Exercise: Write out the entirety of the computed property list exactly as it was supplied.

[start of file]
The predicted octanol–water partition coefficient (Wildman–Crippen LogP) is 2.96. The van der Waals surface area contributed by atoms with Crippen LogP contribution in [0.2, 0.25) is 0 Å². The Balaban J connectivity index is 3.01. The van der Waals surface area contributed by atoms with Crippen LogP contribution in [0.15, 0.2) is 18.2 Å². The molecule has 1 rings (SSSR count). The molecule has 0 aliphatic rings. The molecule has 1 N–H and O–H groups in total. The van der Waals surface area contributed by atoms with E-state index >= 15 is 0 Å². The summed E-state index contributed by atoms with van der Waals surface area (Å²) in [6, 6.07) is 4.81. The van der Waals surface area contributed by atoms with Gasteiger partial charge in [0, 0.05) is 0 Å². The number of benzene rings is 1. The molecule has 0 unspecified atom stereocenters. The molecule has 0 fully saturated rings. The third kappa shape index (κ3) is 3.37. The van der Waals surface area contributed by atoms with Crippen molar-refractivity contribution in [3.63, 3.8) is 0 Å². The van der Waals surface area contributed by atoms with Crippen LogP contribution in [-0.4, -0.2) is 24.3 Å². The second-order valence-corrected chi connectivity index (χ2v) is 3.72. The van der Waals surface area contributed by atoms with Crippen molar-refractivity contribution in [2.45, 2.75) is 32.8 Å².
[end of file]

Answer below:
The predicted octanol–water partition coefficient (Wildman–Crippen LogP) is 2.96. The van der Waals surface area contributed by atoms with Crippen LogP contribution in [0.2, 0.25) is 0 Å². The Balaban J connectivity index is 3.01. The van der Waals surface area contributed by atoms with Crippen LogP contribution in [0.15, 0.2) is 18.2 Å². The molecule has 1 rings (SSSR count). The molecule has 0 aliphatic rings. The molecule has 1 N–H and O–H groups in total. The van der Waals surface area contributed by atoms with E-state index >= 15 is 0 Å². The summed E-state index contributed by atoms with van der Waals surface area (Å²) in [6, 6.07) is 4.81. The van der Waals surface area contributed by atoms with Gasteiger partial charge in [0, 0.05) is 0 Å². The number of benzene rings is 1. The molecule has 0 unspecified atom stereocenters. The molecule has 0 fully saturated rings. The third kappa shape index (κ3) is 3.37. The van der Waals surface area contributed by atoms with Crippen molar-refractivity contribution in [3.63, 3.8) is 0 Å². The van der Waals surface area contributed by atoms with Crippen LogP contribution in [-0.4, -0.2) is 24.3 Å². The second-order valence-corrected chi connectivity index (χ2v) is 3.72. The van der Waals surface area contributed by atoms with Crippen molar-refractivity contribution in [2.45, 2.75) is 32.8 Å².